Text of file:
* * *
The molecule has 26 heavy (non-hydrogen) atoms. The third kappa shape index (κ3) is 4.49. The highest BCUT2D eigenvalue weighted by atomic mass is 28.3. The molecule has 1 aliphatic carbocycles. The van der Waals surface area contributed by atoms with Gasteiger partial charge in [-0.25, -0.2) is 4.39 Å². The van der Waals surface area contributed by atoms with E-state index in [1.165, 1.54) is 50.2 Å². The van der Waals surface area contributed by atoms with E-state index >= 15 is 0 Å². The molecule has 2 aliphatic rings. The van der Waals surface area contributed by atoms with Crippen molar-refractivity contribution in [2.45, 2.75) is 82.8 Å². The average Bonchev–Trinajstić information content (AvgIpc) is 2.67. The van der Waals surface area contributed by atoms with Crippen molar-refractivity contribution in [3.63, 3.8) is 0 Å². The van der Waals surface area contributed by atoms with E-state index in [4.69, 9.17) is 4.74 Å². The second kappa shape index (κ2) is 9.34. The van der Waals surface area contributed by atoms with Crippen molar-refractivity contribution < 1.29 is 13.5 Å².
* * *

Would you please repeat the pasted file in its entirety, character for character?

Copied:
The molecule has 26 heavy (non-hydrogen) atoms. The third kappa shape index (κ3) is 4.49. The highest BCUT2D eigenvalue weighted by atomic mass is 28.3. The molecule has 1 aliphatic carbocycles. The van der Waals surface area contributed by atoms with Gasteiger partial charge in [-0.25, -0.2) is 4.39 Å². The van der Waals surface area contributed by atoms with E-state index in [1.165, 1.54) is 50.2 Å². The van der Waals surface area contributed by atoms with E-state index >= 15 is 0 Å². The molecule has 2 aliphatic rings. The van der Waals surface area contributed by atoms with Crippen molar-refractivity contribution in [2.45, 2.75) is 82.8 Å². The average Bonchev–Trinajstić information content (AvgIpc) is 2.67. The van der Waals surface area contributed by atoms with Crippen molar-refractivity contribution in [3.63, 3.8) is 0 Å². The van der Waals surface area contributed by atoms with E-state index in [4.69, 9.17) is 4.74 Å². The second kappa shape index (κ2) is 9.34. The van der Waals surface area contributed by atoms with Crippen molar-refractivity contribution < 1.29 is 13.5 Å².